Great entrepreneurs have fantastic imaginations, are wildly optimistic and see the potential that exists within every challenge. They tend to have insatiable curiosity and possess remarkable abilities to connect seemingly disconnected ideas. Successful entrepreneurship relies on gaining profound insight into the nuances of issues; developing deep empathy for the needs of others and building solutions that are iterative by nature. Innovative leaders are dedicated to ongoing experimentation, commit themselves to continuous improvement and understand that failure is a necessary part of the innovation process.

We believe that schools can cultivate these entrepreneurial traits in all students through enabling real world experiences that allow children to fail forward. Schools need to see themselves as sandboxes where kids can experiment, find inspiration, try out new ideas and fail without penalty. Engaging students through their own interests and encouraging them to pursue projects with sustained inquiry means re-thinking existing frameworks. Traditional timetables with prescribed allotments for subjects are far too limiting and impede world-class learning. In fact, the very idea of having specific subjects needs to be re-examined. Allowing exploratory learning means giving students personalized choice and giving them the latitude to learn at their own pace.

The curricula in provinces across Canada are continuously being assessed and augmented, and in some cases, such as in British Columbia, the curriculum has recently been overhauled in order to better support this type of investigative learning. Even without full-scale infrastructure change, teachers in every community can take advantage of the latitude they have in choosing how best to cover ministry expectations, even if they are unable to change the subject matter they cover. We have seen amazing examples of teachers who, after engaging in our professional development, have overhauled entire grades and courses to implement new types of learning that foster future-ready skills. With the right tools and teachers; innovative learning is within our reach.

To create schools that develop future designers and change agents, we need to actively empower the most important cultivators of this type of learning—our educators. We need to grant teachers greater flexibility in determining the best ways to construct learning experiences for their students. Teachers need to see themselves as facilitators who are focused on helping students to ask the right questions, rather than keepers of knowledge or oracles with answers. Teachers need to feel empowered to deliver project-based learning that is personalized to each student’s interest, differentiated to their learning style and capability, and covers multiple disciplines and expectations throughout the process. If we want to truly cultivate entrepreneurial students, then we need to start by building entrepreneurial teachers.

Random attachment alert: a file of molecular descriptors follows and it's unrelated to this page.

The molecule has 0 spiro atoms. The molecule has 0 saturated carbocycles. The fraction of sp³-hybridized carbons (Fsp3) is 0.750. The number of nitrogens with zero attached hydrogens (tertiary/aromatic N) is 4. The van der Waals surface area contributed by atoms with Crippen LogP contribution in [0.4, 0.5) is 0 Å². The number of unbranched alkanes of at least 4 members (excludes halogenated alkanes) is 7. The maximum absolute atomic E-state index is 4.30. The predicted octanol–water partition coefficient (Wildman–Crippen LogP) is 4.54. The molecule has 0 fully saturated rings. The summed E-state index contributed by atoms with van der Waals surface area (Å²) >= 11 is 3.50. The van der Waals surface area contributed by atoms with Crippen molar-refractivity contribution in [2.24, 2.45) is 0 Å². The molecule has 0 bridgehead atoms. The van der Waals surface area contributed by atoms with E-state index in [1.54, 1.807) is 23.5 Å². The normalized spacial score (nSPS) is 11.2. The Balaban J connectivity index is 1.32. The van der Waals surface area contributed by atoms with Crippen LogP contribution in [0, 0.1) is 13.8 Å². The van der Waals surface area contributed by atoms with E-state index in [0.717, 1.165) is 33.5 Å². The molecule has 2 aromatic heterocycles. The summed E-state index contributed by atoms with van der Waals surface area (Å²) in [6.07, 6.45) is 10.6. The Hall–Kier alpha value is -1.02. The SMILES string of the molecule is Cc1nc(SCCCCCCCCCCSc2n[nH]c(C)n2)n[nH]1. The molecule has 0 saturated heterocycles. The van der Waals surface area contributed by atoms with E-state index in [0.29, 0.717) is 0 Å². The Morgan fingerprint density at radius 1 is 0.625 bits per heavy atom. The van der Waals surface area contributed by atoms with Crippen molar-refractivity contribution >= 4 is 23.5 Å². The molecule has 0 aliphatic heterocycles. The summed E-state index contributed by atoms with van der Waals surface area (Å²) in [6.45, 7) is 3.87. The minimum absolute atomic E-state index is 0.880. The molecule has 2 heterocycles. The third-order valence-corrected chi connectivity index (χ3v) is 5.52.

We need to empower our teachers to take risks and give them the agency to facilitate learning that has uncertain outcomes. That means greater autonomy in determining assessments and tearing down the barriers that are keeping teachers from experimenting and being innovative themselves. We need a system that actively advocates and supports our educators to be entrepreneurial. We need to take a careful look at what we are prioritizing, and the culture it creates in schools. Innovation in schools will not be possible without cultivating innovative culture—and culture starts at the very top.

We need leaders in all of our provinces to place an emphasis on innovation in school. In order for Canada to seize our moment on the innovation stage, we must ensure that all schools across the country are fueling curiosity, enabling the exploration of ideas and giving students impactful, real-world learning experiences.

Education needs to be re-focused on fostering innovation. It needs to place a greater emphasis on the journey of learning, and less on the final outcome, more on the questions and less on the answers. Students should be actively engaged in solving real problems facing their communities; acquiring new skills and knowledge from experience and their own passion-driven inquiry. School should be where each student develops an entrepreneurial mindset, which includes grit, resilience, mindfulness, empathy, creativity and resourcefulness. We need to start prizing creativity as high as numeracy and literacy—and fast.

Sarah Prevette teaches creativity, innovation, and design thinking to some of the country’s biggest business leaders. She is the founder of Future Design School, which transforms education by fostering entrepreneurship in a classroom setting.